It was intended to serve as a base for private aircraft, airliners, and sightseeing aircraft.
The company spent a total of $500,000 on the airport's construction, which was a huge sum of money for the 1920s.
A prominent feature of the airport on its opening day was its elegant arch-roof hangar.
The earliest photo which has been located of Sky Harbor was an undated photo of a biplane & a monoplane
in front of its exotic terminal building from a postcard postmarked 1929 (courtesy of Stef).
In its early years, a pilot training school was operated at the field by Walter Meyer (according to his son, Richard Meyer).
This was known as the Sky Harbor Aviation Institute.
Geoffrey Parker reported, “My grandfather, Kenneth Parker, took lessons leading to his civil pilots license
at Sky Harbor during late July of 1929, according to his personal journal.
He was a stockholder in Gray Goose Air Lines, which I understand had some connection to the flight school at Sky Harbor.
Instructors names were Paul [unknown] & Perry Hodgden.
A friend, 'Babe' Meigs (later associated with Meigs Field), was also an investor in Gray Goose & also used Sky Harbor.
The aircraft used was a Husky Junior / Fleet Model 1,
which Kenneth Parker purchased soon after earning his license; registration was NC8600.”
Ray Boller reported that his mother "took flying lessons at Sky Harbor in an Aeronca, circa 1933."
A posh clubhouse, the Petrushka Club, was built on top of the terminal.
An undated (circa 1930s?) photo of an unidentified minimalist glider in front of Sky Harbor's distinctive hangar by Helen Boller (courtesy of Jamie Boller).
Ruth Filstead recalled, "Several times my father took us children to Sky Harbor to see an airshow,
and there were lady pilots competing.
Sky Harbor was the scene of my first exhilarating plane ride, about 1933,
in an open cockpit, 2-seater biplane.
One especially memorable time we went to the 'posh rooftop clubhouse' for refreshments,
and were excited & thrilled that 2 famous men sat at the adjoining table:
Will Rogers & Wiley Post, with his patch over one eye!"
Scott Sorenson reported, “My Grandfather - Eliot Staples - he & Hal Darr leased Sky Harbor in about 1933 in the business for aviation training.”
Sky Harbor Airport, as depicted on the 1935 9M Night Flying Chart.
The Airport Directory Company's 1937 Airports Directory (courtesy of Bob Rambo)
described Sky Harbor as having a total of 4 "cinder oiled" runways,
with the longest being the 2,500 north/south & northeast/southwest strips.
The aerial photo in the directory depicted a single hangar at the northeast corner of the field,
which was said to have "Sky Harbor" painted on the roof.
An extremely rare 1937 color photo of a beautiful red Boeing 100 single-seat biplane in front of the Sky Harbor hangar (by Norvan Strohmeyer, courtesy of Pete Kramer).
A 1938 aerial view of Sky Harbor (from the IL Natural Resources Geospacial Data Clearinghouse, courtesy of Chris Kennedy).
The terminal building was seen on the east side of the field,
and the hangar at the northeast corner.
The effects of the Depression were evident -
as the field appeared abandoned, with not a single aircraft visible anywhere on the field.
By 1939, the fortunes of the airport had declined due to the effect of the Depression.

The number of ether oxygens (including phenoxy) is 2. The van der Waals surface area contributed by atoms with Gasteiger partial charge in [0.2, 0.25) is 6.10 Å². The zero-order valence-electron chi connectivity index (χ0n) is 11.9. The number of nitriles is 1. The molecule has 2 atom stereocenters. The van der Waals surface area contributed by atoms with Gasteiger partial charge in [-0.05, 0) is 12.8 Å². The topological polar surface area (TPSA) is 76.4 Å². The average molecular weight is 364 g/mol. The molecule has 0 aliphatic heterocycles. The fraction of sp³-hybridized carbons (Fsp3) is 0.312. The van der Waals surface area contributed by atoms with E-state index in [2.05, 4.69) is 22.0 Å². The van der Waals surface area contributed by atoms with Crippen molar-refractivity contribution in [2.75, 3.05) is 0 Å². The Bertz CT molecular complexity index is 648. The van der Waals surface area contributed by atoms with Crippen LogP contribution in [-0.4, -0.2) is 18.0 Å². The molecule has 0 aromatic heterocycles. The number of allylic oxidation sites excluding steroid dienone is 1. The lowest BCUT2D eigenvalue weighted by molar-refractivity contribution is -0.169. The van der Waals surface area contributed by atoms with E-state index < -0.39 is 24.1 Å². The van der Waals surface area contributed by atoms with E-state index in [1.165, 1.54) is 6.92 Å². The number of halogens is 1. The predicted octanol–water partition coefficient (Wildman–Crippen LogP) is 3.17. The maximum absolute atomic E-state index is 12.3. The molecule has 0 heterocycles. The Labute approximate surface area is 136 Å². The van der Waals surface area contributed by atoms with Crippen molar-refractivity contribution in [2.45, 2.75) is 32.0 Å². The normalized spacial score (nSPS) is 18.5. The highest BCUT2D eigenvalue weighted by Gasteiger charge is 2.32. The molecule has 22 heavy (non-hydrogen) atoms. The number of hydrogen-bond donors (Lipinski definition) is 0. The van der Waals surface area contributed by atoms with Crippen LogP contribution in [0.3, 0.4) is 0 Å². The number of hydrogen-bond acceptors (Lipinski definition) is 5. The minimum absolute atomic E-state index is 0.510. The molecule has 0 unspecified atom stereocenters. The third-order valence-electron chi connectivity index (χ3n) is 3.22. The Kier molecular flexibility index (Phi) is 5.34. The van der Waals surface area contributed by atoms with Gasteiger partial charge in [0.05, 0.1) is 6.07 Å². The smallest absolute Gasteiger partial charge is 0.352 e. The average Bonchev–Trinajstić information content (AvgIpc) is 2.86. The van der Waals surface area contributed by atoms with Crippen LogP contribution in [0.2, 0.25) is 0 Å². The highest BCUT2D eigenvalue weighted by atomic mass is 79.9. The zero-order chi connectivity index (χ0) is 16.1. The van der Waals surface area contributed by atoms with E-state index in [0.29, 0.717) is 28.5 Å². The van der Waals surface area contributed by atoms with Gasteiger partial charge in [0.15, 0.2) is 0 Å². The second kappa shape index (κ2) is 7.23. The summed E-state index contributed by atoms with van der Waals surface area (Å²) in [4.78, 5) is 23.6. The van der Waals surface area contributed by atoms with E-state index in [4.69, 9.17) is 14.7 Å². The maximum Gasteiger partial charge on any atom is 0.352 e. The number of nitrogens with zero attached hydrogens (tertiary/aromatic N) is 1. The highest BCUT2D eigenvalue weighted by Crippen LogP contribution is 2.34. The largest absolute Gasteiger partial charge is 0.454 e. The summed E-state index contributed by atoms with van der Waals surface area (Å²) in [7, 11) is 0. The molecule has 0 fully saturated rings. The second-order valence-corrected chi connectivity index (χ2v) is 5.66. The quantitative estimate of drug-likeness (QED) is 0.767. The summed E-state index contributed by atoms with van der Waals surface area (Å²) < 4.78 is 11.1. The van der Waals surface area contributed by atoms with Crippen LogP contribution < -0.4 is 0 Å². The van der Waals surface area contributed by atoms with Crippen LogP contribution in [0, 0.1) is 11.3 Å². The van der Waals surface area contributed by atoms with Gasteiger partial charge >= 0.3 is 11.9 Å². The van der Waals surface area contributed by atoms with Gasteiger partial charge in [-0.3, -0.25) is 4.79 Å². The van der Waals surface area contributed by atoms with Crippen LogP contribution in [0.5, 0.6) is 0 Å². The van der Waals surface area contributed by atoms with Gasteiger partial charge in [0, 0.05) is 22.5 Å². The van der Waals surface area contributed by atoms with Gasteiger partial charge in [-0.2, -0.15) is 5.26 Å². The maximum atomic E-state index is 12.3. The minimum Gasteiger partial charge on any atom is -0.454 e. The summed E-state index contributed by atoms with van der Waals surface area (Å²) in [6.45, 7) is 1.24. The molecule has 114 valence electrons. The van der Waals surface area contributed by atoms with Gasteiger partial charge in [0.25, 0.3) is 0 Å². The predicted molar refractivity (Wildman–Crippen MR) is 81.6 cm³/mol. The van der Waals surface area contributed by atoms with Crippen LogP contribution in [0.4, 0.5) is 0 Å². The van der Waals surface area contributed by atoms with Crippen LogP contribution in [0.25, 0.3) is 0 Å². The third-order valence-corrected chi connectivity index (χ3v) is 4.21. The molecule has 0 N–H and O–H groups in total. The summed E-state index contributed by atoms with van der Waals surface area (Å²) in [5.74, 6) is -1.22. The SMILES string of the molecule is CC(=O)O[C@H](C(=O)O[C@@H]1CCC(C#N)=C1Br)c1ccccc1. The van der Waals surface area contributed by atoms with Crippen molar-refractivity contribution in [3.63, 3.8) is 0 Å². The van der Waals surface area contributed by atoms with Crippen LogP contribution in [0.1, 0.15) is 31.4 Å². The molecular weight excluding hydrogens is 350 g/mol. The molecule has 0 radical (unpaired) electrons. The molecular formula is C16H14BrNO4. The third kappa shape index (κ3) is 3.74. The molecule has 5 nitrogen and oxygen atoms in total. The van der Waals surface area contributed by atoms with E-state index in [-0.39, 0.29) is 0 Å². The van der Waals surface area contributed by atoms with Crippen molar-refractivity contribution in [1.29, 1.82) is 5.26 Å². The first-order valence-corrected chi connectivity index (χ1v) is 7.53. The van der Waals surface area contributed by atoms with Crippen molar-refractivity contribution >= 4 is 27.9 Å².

Sky Harbor was abandoned, and its once-glitzy clubhouse had been gutted by vandals.
The airport was sold to Bill Turgeon & several friends in 1939.
The Petrushka Club [terminal building] was torn down,
but the airport became a center of flight training once again - primarily for Navy fliers.
A 2nd hangar was built in 1941 (just north of the original hangar),
and an Aviation County Club was established.
A circa 1940s aerial view looking north at Sky Harbor Airport (courtesy of Judy Hughes of the Northbrook Historical Society, via Mark Bailey).
A 3rd hangar had been built on the southeast side of the field (bottom-right).
An undated (circa 1940s?) view of the elegant 1929 hangar at Sky Harbor
(courtesy of Judy Hughes of the Northbrook Historical Society, via Mark Bailey).
The October 1944 Chicago Sectional Chart (courtesy of Richard Doehring)
depicted Sky Harbor as a commercial/municipal airport.
An advertisement for Sky Harbor Airport's Turgeon Flying Service,
from the Haire Publishing Company's 1945 Airport Directory (courtesy of Chris Kennedy).
Don Page recalled, “My flying career began in 1948 at Sky Harbor Airport.”
Sky Harbor Airport, as depicted on the 1949 Milwaukee Sectional Chart (courtesy of Donald Felton).
Bob Huettmann recalled, "In 1949 I was attending Northwestern University
where most of my fraternity brothers were veterans of WW2.
One fellow named Persinger wanted to go flying to keep up his flying time
and talked me into going with him.
We drove to Sky Harbor where he rented a Cessna
and off we went on the very first airplane flight of my life.
I couldn't have been more happily amazed.
After about 3 flights with him, I knew I had to learn to fly."
"I found an instructor at Sky Harbor who had a Piper Cub & charged $10 per hour instructional time.
Every time I saved up $5 I would go out & get a half-hour of dual flying time.
I remember 2 specific things about Sky Harbor & the Piper Cub:
The landing pattern was at 500' because the field was so close to Glenview NAS
that we overlapped patterns & had to stay below their fighters.
One day I went for a lesson & the wind was blowing about 45 mph.
My instructor didn't want to go up but he also didn't want to miss out on the $5 fee,
as times were tough for a surplus of instructors right out of the service.